“You mean you were already afraid of what would happen to you?” he was reportedly asked several months later during his umpteenth interview.
“Yes, no question,” he supposedly answered.
With his amenable personality, Jean-Baptiste Fontane had taken on the habit of fulfilling the role others had envisaged for him— that this mantle might be ill-deserved had not bothered him for a long while. He was a slim thirty-five year-old man, neither handsome nor ugly, with a gentle look and an overly long nose. He worked behind the counter at the French National Library where he recorded the bar codes of volumes that had been borrowed and then returned, provided information to patrons, and, more rarely, got up to quash unduly boisterous conversations. Occasionally he regretted his inability to set himself apart with quick wit or charming jocularity. Clever remarks came to mind, but he never found the right moment to slip them into conversation.
When he was younger, the rare times he had done something outrageous so that people might take an interest in him, for example donning a wine-red fedora, or disclosing to a colleague that he had, one fine day, eaten a fish right from his aquarium raw, or even inviting a teaching assistant for a drink right out of the blue, he was only met with furrowed brows and misunderstandings.
From these embarrassing moments he concluded that his repertoire was wrong. He’d never be the type of person whose opinion was sought, whose absence was regretted. He thus resigned himself to play the role of a character that didn’t shine, a secondary character. And he must have noticed, as the years progressed, that this role did not displease him. It even had its advantages. Since no one ever came to see him he didn’t need to clean his apartment. His clothes became outdated without his needing to worry, and he could pay no heed to conversations, which he now sprinkled with pat responses and vague smiles. Perhaps some kind of laziness or true lack of character justified this attitude. Instead, I believe that it evinced some quiet fatalism, the kind of abnegation through which one’s life becomes simpler.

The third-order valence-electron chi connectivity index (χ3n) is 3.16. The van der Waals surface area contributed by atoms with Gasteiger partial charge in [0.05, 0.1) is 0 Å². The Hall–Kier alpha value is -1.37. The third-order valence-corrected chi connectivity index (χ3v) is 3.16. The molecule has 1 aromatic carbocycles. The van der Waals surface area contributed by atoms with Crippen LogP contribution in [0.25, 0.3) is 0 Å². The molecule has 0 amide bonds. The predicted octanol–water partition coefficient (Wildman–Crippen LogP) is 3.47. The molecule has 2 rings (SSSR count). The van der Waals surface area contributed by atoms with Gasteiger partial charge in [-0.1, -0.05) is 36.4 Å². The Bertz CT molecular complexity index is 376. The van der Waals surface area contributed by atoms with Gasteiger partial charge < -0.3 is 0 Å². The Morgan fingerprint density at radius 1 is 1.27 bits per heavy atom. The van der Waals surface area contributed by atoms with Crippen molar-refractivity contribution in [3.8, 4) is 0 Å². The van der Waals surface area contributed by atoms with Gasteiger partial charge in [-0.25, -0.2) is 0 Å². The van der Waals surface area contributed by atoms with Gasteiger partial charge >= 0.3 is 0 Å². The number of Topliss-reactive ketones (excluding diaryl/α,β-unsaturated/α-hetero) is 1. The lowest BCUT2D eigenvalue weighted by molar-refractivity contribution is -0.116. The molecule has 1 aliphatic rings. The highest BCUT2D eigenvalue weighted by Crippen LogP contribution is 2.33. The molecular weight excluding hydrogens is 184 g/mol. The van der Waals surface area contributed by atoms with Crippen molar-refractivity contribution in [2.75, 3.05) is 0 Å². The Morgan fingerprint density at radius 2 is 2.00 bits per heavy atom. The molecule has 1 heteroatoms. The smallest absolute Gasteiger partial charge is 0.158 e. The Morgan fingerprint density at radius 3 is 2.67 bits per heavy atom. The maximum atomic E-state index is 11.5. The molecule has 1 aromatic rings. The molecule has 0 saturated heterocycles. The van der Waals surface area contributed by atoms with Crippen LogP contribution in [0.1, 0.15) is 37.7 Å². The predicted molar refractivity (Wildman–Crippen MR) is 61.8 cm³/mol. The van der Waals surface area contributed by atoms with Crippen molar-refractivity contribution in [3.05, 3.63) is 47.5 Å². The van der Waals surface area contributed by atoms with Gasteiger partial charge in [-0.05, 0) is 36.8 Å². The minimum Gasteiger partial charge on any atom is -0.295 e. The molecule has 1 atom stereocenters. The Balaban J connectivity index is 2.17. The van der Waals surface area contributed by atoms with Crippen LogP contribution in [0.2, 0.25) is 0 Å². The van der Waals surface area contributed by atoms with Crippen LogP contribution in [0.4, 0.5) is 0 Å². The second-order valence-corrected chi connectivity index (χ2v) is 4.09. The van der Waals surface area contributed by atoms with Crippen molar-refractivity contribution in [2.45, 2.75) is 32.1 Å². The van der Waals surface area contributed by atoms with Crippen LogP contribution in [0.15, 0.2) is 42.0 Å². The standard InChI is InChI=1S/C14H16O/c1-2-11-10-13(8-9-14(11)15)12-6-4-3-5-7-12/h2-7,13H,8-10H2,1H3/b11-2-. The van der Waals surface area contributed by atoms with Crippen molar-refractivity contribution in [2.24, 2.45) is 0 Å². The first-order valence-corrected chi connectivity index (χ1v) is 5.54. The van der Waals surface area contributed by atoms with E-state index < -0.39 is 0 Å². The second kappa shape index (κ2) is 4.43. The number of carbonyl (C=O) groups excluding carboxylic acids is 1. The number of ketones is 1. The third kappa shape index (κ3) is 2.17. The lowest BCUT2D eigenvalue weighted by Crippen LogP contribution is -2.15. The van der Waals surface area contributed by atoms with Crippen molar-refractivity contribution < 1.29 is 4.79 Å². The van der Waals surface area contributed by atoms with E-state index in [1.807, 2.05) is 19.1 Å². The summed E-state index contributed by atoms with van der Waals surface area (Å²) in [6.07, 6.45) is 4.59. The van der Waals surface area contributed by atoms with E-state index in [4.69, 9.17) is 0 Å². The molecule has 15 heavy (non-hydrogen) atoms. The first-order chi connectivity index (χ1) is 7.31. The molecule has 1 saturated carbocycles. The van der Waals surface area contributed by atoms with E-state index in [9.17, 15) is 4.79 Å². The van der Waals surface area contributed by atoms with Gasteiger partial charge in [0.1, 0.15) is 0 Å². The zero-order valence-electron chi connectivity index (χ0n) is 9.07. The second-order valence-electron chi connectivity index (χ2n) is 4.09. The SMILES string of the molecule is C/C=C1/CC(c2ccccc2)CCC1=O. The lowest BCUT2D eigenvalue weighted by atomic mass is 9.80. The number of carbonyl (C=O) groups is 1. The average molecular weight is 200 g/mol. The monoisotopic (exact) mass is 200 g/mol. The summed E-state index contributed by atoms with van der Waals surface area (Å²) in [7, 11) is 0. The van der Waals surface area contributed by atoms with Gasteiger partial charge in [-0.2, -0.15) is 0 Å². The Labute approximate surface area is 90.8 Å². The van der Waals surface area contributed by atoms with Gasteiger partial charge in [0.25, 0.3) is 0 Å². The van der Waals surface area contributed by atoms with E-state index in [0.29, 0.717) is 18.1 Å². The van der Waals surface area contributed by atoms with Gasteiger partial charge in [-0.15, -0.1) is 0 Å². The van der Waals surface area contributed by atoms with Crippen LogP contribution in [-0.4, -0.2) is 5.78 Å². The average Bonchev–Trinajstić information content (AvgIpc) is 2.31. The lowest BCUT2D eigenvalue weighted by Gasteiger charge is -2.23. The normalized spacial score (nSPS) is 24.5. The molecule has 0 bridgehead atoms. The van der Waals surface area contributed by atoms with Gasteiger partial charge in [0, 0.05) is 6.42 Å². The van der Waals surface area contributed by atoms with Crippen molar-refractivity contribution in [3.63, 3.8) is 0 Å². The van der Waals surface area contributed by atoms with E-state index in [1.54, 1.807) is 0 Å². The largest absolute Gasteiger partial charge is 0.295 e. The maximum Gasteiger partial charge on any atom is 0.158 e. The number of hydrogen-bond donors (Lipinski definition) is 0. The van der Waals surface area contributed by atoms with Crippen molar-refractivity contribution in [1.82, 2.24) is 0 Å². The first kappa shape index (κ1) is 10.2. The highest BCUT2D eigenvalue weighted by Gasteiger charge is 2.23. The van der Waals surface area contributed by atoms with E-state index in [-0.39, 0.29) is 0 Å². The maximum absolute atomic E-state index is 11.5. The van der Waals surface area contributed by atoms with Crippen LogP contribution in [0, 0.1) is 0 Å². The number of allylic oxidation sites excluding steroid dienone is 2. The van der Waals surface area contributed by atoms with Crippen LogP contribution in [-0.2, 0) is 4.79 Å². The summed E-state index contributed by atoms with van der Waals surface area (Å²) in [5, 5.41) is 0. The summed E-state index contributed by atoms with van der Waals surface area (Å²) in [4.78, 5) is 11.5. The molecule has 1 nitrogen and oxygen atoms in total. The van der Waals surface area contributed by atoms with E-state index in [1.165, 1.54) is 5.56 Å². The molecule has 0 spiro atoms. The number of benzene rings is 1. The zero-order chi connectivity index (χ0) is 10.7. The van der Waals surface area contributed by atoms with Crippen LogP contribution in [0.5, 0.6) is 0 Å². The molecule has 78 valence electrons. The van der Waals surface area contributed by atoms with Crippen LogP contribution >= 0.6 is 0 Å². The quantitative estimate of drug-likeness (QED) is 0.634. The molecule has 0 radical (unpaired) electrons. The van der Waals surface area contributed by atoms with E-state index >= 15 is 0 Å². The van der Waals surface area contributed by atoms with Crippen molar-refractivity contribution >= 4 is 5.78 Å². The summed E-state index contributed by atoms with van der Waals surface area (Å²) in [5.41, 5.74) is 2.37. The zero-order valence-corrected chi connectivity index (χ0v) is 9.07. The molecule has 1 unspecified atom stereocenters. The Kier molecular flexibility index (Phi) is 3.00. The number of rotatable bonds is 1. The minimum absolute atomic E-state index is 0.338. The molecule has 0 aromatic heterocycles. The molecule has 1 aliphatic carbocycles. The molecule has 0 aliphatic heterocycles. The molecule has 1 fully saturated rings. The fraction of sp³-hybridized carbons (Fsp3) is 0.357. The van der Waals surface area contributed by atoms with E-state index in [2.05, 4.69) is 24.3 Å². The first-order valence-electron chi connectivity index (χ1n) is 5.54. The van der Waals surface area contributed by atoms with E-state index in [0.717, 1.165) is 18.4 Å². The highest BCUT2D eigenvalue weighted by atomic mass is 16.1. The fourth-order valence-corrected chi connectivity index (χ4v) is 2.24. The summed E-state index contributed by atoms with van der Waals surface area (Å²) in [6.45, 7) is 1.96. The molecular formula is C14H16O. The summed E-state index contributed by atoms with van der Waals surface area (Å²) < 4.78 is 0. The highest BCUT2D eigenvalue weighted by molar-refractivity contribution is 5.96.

Moreover, in the hours and days that followed his first flight, he did nothing to refute the portrait being disseminated in the press and on social media. His story seemed both amazing and simple: here was Joe Average who’d transformed into a superhero. He was not offended to read or hear the accounts of coworkers, neighbors, and friends who rattled off the typical (but hurtful): “He’s a very normal guy.” “He’s really very ordinary.” “I never would’ve thought him capable of that.” He would just smile politely every time a reporter would ask him if his life before 1/19 hadn’t been a bit dull. Except for an award in a scale-model building contest, which had earned him a mention in the local paper (the young man had built a 1/87 model of the Bayeux cathedral and was now planning, according to the article, on recreating the entire neighborhood that surrounded it), his mother’s death in a car accident when Jean-Baptiste was twelve was the only notable incident in an otherwise mundane existence, which was so humdrum it bordered on exaggeration: childhood in a subprefecture where his father worked as an accountant, average grades, typical interests (evenings in front of the television, bike rides, several unremarkable years on a soccer team), no enduring impression burned into the memories of the teachers or classmates he’d been close to, no rebellion, no tragic love story, no through line. Several magazines tried to ascribe his self-effacing behavior to suspicious anti-social tendencies, a mystery begging illumination, but the most commonly held belief, one which still prevails today, is that an insignificant librarian, a nobody, had one day suddenly appeared over the skies of Paris.